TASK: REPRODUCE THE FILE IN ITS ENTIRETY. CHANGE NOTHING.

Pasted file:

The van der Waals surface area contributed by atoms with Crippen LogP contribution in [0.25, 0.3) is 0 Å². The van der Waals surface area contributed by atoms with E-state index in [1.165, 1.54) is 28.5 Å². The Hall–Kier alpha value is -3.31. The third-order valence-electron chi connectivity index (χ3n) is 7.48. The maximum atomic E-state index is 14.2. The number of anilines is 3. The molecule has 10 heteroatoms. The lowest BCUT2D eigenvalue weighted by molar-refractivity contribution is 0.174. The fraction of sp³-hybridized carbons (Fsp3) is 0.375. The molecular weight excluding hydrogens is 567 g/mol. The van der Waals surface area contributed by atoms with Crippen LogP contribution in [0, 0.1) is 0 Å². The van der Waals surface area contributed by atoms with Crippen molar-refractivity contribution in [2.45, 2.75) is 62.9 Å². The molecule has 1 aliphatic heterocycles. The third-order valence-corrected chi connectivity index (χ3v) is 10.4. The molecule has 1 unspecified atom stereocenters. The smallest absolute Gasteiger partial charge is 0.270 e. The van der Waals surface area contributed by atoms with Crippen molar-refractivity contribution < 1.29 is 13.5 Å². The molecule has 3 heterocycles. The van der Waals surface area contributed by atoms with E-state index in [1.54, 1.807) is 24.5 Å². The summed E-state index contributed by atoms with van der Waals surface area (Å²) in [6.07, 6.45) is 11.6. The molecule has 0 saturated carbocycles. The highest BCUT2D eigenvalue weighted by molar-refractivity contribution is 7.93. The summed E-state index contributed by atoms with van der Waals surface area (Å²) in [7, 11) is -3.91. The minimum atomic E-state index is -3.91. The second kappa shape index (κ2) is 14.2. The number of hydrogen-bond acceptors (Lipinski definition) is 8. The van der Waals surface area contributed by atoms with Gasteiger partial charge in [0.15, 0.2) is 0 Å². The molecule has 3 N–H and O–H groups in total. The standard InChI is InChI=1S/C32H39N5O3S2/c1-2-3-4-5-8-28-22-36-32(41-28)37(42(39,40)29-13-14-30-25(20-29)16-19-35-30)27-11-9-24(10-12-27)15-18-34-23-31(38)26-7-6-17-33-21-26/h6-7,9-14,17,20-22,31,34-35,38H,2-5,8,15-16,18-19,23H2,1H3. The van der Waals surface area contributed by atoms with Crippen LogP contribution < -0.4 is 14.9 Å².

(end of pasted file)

The van der Waals surface area contributed by atoms with Crippen LogP contribution in [0.25, 0.3) is 0 Å². The van der Waals surface area contributed by atoms with E-state index in [1.165, 1.54) is 28.5 Å². The Hall–Kier alpha value is -3.31. The third-order valence-electron chi connectivity index (χ3n) is 7.48. The maximum atomic E-state index is 14.2. The number of anilines is 3. The molecule has 10 heteroatoms. The lowest BCUT2D eigenvalue weighted by molar-refractivity contribution is 0.174. The fraction of sp³-hybridized carbons (Fsp3) is 0.375. The molecular weight excluding hydrogens is 567 g/mol. The van der Waals surface area contributed by atoms with Crippen LogP contribution in [0, 0.1) is 0 Å². The van der Waals surface area contributed by atoms with Crippen molar-refractivity contribution in [2.45, 2.75) is 62.9 Å². The molecule has 1 aliphatic heterocycles. The third-order valence-corrected chi connectivity index (χ3v) is 10.4. The molecule has 1 unspecified atom stereocenters. The smallest absolute Gasteiger partial charge is 0.270 e. The van der Waals surface area contributed by atoms with Crippen molar-refractivity contribution < 1.29 is 13.5 Å². The molecule has 3 heterocycles. The van der Waals surface area contributed by atoms with E-state index in [1.54, 1.807) is 24.5 Å². The summed E-state index contributed by atoms with van der Waals surface area (Å²) in [6.07, 6.45) is 11.6. The molecule has 0 saturated carbocycles. The highest BCUT2D eigenvalue weighted by molar-refractivity contribution is 7.93. The summed E-state index contributed by atoms with van der Waals surface area (Å²) in [7, 11) is -3.91. The minimum atomic E-state index is -3.91. The second kappa shape index (κ2) is 14.2. The number of hydrogen-bond acceptors (Lipinski definition) is 8. The van der Waals surface area contributed by atoms with Gasteiger partial charge in [0.15, 0.2) is 0 Å². The molecule has 3 N–H and O–H groups in total. The standard InChI is InChI=1S/C32H39N5O3S2/c1-2-3-4-5-8-28-22-36-32(41-28)37(42(39,40)29-13-14-30-25(20-29)16-19-35-30)27-11-9-24(10-12-27)15-18-34-23-31(38)26-7-6-17-33-21-26/h6-7,9-14,17,20-22,31,34-35,38H,2-5,8,15-16,18-19,23H2,1H3. The van der Waals surface area contributed by atoms with Crippen LogP contribution < -0.4 is 14.9 Å².